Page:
Estate Taxes

 

The estate tax in the United States is a tax imposed on the transfer of the "taxable estate" of a deceased person, whether such property is transferred via a will, according to the state laws of intestacy or otherwise made as an incident of the death of the owner, such as a transfer of property from an intestate estate or trust, or the payment of certain life insurance benefits or financial account sums to beneficiaries. The estate tax is one part of the Unified Gift and Estate Tax system in the United States. The other part of the system, the gift tax, imposes a tax on transfers of property during a person's life; the gift tax prevents avoidance of the estate tax should a person want to give away his/her estate.

In addition to the federal government, many states also impose an estate tax, with the state version called either an estate tax or an inheritance tax. Since the 1990s, opponents of the tax have used the pejorative term "death tax". The equivalent tax in the United Kingdom has always been referred to as "inheritance tax".

If an asset is left to a spouse or a (Federally recognized) charitable organization, the tax usually does not apply.

 

Federal Estate Tax

The Federal estate tax is imposed "on the transfer of the taxable estate of every decedent who is a citizen or resident of the United States." The starting point in the calculation is the "gross estate." Certain deductions (subtractions) from the "gross estate" amount are allowed in arriving at a smaller amount called the "taxable estate."

 

The "Gross Estate"

The "gross estate" for Federal estate tax purposes often includes more property than that included in the "probate estate" under the property laws of the state in which the decedent lived at the time of death. The gross estate (before the modifications) may be considered to be the value of all the property interests of the decedent at the time of death.

Life insurance benefits may be included in the gross estate (even though the proceeds arguably were not "owned" by the decedent and were never received by the decedent). Life insurance proceeds are generally included in the gross estate if the benefits are payable to the estate, or if the decedent was the owner of the life insurance policy or had any "incidents of ownership" over the life insurance policy (such as the power to change the beneficiary designation). Similarly, bank accounts or other financial instruments which are "payable on death" or "transfer on death" are usually included in the taxable estate, even though such assets are not subject to the probate process under state law.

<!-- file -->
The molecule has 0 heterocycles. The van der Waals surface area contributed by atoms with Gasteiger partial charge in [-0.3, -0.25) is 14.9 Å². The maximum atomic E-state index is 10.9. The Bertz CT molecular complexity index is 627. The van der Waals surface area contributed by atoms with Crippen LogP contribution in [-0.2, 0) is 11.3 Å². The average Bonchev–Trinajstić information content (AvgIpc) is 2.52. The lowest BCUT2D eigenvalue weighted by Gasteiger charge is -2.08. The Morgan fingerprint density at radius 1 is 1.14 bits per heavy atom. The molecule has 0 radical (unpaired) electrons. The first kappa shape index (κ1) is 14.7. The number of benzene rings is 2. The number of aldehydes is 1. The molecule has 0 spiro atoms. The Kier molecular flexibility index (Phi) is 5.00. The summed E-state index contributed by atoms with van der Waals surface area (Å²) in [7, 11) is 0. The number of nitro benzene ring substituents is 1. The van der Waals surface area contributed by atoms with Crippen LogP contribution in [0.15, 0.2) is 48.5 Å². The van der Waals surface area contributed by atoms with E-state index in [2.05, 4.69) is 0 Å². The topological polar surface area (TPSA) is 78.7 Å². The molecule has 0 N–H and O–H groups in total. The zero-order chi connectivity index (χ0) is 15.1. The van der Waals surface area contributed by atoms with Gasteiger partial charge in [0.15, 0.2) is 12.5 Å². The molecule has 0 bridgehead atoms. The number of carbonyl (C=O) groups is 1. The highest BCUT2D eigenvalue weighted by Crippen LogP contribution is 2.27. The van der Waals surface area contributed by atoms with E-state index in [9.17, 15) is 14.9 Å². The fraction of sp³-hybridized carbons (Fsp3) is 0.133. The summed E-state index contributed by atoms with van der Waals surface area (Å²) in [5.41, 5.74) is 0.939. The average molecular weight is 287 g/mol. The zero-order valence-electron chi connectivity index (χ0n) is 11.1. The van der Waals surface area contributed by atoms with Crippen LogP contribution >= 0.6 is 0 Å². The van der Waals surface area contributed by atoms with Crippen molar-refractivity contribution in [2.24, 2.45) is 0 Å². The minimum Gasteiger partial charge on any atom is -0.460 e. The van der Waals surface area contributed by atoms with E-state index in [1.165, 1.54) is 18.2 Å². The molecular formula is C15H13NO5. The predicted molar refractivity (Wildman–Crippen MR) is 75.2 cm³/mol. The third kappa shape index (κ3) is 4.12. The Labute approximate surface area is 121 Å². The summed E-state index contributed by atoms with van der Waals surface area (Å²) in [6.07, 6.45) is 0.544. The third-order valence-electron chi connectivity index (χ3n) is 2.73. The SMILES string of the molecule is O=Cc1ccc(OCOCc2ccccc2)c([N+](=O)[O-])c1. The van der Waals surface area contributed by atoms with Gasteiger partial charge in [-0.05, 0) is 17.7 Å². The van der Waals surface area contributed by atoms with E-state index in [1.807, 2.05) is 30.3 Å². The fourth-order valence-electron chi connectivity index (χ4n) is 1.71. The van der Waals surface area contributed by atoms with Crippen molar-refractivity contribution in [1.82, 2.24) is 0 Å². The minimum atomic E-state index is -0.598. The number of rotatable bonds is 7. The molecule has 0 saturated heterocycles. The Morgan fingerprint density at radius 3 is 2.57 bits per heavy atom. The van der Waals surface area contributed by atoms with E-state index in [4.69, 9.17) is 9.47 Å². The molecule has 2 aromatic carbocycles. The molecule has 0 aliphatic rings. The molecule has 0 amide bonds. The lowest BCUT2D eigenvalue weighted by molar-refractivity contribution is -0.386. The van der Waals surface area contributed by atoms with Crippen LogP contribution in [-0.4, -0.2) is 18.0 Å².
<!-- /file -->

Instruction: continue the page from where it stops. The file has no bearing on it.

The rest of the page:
Deductions and the Taxable Estate

Once the value of the "gross estate" is determined, the law provides for various "deductions" (in Part IV of Subchapter A of Chapter 11 of Subtitle B of the Internal Revenue Code) in arriving at the value of the "taxable estate." Deductions include but are not limited to:

  • Funeral expenses, administration expenses, and claims against the estate;
  • Certain charitable contributions;
  • Certain items of property left to the surviving spouse.
  • Beginning in 2005, inheritance or estate taxes paid to states or the District of Columbia.

Of these deductions, the most important is the deduction for property passing to (or in certain kinds of trust, for) the surviving spouse, because it can eliminate any federal estate tax for a married decedent. However, this unlimited deduction does not apply if the surviving spouse (not the decedent) is not a U.S. citizen. A special trust called a Qualified Domestic Trust or QDOT must be used to obtain an unlimited marital deduction for otherwise disqualified spouses.


 

 

http://en.wikipedia.org/wiki/Estate_tax_in_the_United_States

http://www.irs.gov/businesses/small/article/0,,id=164871,00.html